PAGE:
• Recreation/exercise is one hour a day, inside or out, depending on weather. There is a large gym-like apparatus inside a jail room for exercise. A razor wired fence is in place outdoors for the rec area for security.

Bev Miller and Sheriff Jeff Cumberworth


Pictured right, Cook Beverly Miller likes the new food service Sheriff Jeff Cumberworth contracted.

• Three meals a day, totaling 2000 calories a day, eaten in the cell.

• Commissary available.

• Allowed visitation Tuesdays, Thursdays and Sundays, through a glass window with a phone, and no personal contact.

• Part-time nurse and doctor available every Wednesday, and on call 24/7. Request forms available to inmates.

• Sheets, uniforms, towels and personal clothing are washed once a week.

• Shake downs or jail inspections of cells are conducted on a weekly basis.

• 24 hour camera monitoring by three staff members per shift.

• Support classes offered: addiction support groups, parenting classes, Almond Tree Biblical group, fatherhood engagement, Thinking for a Change, substance counseling and faith based programs weekly.

• Work release and home incarceration allowed for eligible prisoners.

Most of the inmates in the county jail are in for drug or alcohol violations, and probation offenses. The four women spoken to, all doing time for drug offenses, unanimously had this piece of advice: “Don’t do drugs!” Be careful who you associate with, they added.

New sheriff guilty of making jail improvements

Mary Mattingly

Editor’s note: First in a two-part series.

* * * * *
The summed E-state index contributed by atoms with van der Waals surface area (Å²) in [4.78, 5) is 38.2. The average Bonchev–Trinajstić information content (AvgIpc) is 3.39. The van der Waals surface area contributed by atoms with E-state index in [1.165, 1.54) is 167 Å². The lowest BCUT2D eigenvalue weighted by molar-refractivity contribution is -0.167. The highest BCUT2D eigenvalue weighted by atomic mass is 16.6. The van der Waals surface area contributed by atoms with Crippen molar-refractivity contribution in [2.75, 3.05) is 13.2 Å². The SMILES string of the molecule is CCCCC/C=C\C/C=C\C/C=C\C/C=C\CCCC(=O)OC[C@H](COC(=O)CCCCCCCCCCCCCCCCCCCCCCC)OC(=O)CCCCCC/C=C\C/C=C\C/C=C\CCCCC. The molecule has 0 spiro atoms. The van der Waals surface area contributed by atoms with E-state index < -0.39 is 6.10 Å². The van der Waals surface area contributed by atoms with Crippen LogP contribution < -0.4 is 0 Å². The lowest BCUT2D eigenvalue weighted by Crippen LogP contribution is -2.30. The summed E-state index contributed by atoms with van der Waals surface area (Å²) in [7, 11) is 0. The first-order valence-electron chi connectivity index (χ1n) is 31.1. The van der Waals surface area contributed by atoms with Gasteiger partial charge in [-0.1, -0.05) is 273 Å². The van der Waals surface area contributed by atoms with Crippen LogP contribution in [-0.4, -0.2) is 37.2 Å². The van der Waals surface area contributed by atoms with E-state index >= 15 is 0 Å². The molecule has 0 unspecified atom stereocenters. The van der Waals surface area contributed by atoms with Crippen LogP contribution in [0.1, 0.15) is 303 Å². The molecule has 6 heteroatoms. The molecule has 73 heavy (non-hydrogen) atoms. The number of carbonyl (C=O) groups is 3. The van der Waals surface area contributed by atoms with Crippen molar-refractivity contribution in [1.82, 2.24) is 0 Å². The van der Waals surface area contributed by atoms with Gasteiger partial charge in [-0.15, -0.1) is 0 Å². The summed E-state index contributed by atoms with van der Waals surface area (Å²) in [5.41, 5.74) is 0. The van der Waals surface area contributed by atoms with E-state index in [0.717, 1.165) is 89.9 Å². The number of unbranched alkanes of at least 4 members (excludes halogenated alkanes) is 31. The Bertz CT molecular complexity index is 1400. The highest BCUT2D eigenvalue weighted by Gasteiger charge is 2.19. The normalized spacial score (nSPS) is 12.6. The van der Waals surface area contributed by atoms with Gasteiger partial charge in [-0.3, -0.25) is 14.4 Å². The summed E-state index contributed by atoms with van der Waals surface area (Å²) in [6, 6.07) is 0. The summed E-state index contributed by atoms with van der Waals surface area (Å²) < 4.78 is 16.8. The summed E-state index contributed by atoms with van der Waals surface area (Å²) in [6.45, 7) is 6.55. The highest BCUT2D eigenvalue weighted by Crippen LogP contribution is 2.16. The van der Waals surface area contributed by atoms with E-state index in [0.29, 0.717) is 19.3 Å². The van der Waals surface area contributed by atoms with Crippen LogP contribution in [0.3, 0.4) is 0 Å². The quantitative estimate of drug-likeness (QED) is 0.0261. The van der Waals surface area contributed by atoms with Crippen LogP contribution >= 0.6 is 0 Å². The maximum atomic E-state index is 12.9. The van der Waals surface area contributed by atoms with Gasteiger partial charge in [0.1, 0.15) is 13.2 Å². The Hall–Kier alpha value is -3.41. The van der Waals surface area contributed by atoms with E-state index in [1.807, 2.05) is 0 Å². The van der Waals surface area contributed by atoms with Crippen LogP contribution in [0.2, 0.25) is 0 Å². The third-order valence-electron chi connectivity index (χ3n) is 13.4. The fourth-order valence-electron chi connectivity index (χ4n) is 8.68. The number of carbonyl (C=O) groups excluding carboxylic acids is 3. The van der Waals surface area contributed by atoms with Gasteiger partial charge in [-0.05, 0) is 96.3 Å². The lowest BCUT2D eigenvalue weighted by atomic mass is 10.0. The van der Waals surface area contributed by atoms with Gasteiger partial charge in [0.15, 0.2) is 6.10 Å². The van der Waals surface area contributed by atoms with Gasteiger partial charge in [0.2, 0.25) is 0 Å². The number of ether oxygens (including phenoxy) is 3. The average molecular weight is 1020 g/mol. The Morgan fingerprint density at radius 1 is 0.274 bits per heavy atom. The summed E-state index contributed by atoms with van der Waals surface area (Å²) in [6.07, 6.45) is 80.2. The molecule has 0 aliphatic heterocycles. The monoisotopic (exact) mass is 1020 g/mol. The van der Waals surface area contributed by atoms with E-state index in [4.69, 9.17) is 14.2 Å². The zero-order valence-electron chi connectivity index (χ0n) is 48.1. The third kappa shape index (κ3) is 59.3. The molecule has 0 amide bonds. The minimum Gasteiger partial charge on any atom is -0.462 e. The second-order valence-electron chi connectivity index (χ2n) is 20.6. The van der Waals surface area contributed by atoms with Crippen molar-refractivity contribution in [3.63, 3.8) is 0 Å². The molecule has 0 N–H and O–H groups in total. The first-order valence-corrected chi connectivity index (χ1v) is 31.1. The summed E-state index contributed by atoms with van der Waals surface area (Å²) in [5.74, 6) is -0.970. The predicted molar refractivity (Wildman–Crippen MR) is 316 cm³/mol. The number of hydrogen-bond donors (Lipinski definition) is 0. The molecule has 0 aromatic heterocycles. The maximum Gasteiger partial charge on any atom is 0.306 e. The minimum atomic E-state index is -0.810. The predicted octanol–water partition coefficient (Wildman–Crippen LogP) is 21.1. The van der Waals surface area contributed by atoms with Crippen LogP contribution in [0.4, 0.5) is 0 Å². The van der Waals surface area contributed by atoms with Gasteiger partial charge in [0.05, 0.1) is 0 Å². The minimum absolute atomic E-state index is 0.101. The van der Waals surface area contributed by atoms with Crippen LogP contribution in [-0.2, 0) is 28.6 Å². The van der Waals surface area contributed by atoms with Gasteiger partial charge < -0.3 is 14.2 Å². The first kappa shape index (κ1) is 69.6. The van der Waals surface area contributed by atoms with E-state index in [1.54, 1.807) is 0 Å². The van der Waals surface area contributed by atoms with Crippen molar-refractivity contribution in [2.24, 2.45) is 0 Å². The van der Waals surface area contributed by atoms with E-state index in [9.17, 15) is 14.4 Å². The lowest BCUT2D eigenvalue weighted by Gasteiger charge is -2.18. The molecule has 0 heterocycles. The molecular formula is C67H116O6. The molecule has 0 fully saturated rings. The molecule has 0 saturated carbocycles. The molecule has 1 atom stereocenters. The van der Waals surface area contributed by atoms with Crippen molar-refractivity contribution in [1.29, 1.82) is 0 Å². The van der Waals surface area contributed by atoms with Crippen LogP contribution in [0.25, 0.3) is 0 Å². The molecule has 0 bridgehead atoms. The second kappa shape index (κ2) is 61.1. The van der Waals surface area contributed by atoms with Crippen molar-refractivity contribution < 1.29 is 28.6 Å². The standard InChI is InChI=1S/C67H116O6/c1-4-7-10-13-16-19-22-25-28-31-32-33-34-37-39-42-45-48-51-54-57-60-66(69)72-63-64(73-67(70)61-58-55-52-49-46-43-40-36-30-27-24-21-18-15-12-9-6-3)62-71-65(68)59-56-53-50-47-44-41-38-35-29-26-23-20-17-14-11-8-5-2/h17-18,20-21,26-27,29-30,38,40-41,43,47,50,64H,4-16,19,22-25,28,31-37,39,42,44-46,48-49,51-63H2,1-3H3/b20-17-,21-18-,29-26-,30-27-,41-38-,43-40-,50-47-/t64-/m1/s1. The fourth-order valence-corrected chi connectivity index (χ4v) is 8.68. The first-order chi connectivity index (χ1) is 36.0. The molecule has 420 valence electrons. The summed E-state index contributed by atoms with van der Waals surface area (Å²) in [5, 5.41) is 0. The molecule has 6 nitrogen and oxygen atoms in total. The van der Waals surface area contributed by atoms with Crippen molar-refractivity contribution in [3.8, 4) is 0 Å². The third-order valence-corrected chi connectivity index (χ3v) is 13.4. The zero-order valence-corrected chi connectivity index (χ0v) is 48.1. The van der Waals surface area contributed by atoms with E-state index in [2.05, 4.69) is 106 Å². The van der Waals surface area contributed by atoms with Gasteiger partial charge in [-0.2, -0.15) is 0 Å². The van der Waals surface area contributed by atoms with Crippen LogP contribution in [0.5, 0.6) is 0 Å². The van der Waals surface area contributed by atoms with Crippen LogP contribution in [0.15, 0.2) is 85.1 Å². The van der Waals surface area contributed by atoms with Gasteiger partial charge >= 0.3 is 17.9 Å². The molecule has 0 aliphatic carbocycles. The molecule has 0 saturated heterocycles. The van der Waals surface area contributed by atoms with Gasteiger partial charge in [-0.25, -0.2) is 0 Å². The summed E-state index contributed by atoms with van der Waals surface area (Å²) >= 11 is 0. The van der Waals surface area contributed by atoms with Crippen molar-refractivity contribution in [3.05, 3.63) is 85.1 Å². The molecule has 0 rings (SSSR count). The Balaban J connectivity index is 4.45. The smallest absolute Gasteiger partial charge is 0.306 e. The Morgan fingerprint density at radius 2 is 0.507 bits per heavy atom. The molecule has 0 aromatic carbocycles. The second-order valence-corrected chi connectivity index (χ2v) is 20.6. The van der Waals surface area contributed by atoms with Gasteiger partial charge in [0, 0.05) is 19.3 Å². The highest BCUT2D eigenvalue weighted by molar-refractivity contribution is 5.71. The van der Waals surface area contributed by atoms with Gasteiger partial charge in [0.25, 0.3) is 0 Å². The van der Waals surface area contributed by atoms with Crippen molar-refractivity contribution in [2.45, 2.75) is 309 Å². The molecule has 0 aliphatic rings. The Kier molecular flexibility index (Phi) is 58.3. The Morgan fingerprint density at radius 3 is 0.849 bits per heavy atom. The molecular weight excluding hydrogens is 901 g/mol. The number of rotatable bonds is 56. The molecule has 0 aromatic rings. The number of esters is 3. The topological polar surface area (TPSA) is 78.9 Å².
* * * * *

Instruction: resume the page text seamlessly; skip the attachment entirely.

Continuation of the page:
There’s a new sheriff in town. Jeff Cumberworth has been in office for a full three months since being elected in November and sworn in Dec. 31. He is the county’s chief law enforcement officer, and he is in charge of not just the 11 road deputies but also the jail staffed with 14 jail officers. It’s the jail he’s been focused on of late for a number of reasons. “The jail is the county’s biggest liability,” Cumberworth said. The jail could see an influx of prisoners because of the criminal code reform passed last year which goes into effect July 1. This code means tougher, longer sentences on violent offenders, but lighter on those with lesser offenses. County jails would house those convicted criminals with a 365 day sentence, which is something the state used to handle." Cumberworth explains, “Now we keep those sentenced to 91 days or under. As of July 1, it is a Level 6 felony or a 365 day sentence, they stay at our jail. That’s a big difference in the number of prisoners.” The funding from the state is not clear yet either.

Partly because he is new to the position, Cumberworth is getting his “house” in order. Coming from a state trooper background, he didn’t give much thought to jails. “As a state trooper or even a deputy, we’d just drop off the prisoner. We didn’t really think about what happens after that,” he said. It’s in his hands now, and he’s trying to ensure the transaction is safe and the housing cost efficient for the county, and ultimately, the taxpayers. He talked recently with Ripley Publishing about the jail, who fills the 99 beds, some changes he’s instituted this first quarter, and preparations for the rest of the year.

To read the entire article pick up a copy of The Versailles Republican at your local newsstand. Click here to find out where to buy the newspapers. Call 812-689-6364 to subscribe or subscribe online today. Ask about the e-Edition!

Pick up this week's edition of The Versailles Republican for the stories below and more local news. Subscribe by clicking the subscribe link or call 812-689-6364.

• Cosmetic surgery: It's not just for the rich and famous (front page)
• Hoosier Hills discusses hard water at meeting (front page)
• How changes in Medicare could affect you (page 4)
• Cart makes shopping better for special needs people (section B, front page)
• On The Record from the Ripley County Courthouse (section B, page 2)
• New members inducted into Ripley County Hall of Fame (section B, page 3)
• Regional Wrap-Up: Woman sentenced for murder sues fire investigators (section B, page 4)
• Osgood Legion Easter Egg Hunt winners (page 2)